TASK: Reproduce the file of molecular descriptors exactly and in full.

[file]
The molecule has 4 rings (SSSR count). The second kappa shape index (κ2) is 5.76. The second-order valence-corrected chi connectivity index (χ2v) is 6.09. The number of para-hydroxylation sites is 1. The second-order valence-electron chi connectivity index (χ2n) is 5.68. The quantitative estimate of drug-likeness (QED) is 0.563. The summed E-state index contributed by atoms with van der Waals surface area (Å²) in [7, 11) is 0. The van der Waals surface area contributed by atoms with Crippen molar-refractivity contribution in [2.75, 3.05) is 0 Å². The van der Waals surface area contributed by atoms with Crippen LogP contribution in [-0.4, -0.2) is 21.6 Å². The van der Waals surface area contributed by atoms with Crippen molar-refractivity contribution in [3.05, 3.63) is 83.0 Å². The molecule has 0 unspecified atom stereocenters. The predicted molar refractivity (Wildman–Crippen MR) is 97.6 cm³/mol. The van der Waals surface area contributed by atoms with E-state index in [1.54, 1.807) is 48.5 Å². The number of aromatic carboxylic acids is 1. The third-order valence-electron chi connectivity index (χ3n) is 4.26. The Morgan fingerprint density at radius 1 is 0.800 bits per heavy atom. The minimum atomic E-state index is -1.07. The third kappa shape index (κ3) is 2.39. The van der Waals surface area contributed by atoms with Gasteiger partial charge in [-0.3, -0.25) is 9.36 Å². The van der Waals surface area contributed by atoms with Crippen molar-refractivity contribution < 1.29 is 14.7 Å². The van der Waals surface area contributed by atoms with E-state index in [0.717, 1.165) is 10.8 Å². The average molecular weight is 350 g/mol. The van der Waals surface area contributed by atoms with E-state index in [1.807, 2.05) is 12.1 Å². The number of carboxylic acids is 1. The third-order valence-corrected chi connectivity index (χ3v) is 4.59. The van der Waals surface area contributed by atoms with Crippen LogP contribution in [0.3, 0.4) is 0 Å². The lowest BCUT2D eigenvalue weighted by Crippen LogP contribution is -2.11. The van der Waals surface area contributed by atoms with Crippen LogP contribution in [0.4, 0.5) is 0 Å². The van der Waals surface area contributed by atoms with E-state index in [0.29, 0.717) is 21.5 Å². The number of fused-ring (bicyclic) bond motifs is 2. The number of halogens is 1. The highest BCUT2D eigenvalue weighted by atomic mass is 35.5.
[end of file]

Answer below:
The molecule has 4 rings (SSSR count). The second kappa shape index (κ2) is 5.76. The second-order valence-corrected chi connectivity index (χ2v) is 6.09. The number of para-hydroxylation sites is 1. The second-order valence-electron chi connectivity index (χ2n) is 5.68. The quantitative estimate of drug-likeness (QED) is 0.563. The summed E-state index contributed by atoms with van der Waals surface area (Å²) in [7, 11) is 0. The van der Waals surface area contributed by atoms with Crippen molar-refractivity contribution in [2.75, 3.05) is 0 Å². The van der Waals surface area contributed by atoms with Crippen LogP contribution in [-0.4, -0.2) is 21.6 Å². The van der Waals surface area contributed by atoms with Crippen molar-refractivity contribution in [3.05, 3.63) is 83.0 Å². The molecule has 0 unspecified atom stereocenters. The predicted molar refractivity (Wildman–Crippen MR) is 97.6 cm³/mol. The van der Waals surface area contributed by atoms with E-state index in [1.54, 1.807) is 48.5 Å². The number of aromatic carboxylic acids is 1. The third-order valence-electron chi connectivity index (χ3n) is 4.26. The Morgan fingerprint density at radius 1 is 0.800 bits per heavy atom. The minimum atomic E-state index is -1.07. The third kappa shape index (κ3) is 2.39. The van der Waals surface area contributed by atoms with Gasteiger partial charge in [-0.3, -0.25) is 9.36 Å². The van der Waals surface area contributed by atoms with Crippen molar-refractivity contribution < 1.29 is 14.7 Å². The van der Waals surface area contributed by atoms with E-state index in [0.717, 1.165) is 10.8 Å². The average molecular weight is 350 g/mol. The van der Waals surface area contributed by atoms with E-state index in [1.807, 2.05) is 12.1 Å². The number of carboxylic acids is 1. The third-order valence-corrected chi connectivity index (χ3v) is 4.59. The van der Waals surface area contributed by atoms with Crippen LogP contribution in [0.3, 0.4) is 0 Å². The lowest BCUT2D eigenvalue weighted by Crippen LogP contribution is -2.11. The van der Waals surface area contributed by atoms with Crippen LogP contribution in [0.4, 0.5) is 0 Å². The van der Waals surface area contributed by atoms with E-state index in [0.29, 0.717) is 21.5 Å². The number of fused-ring (bicyclic) bond motifs is 2. The number of halogens is 1. The highest BCUT2D eigenvalue weighted by atomic mass is 35.5.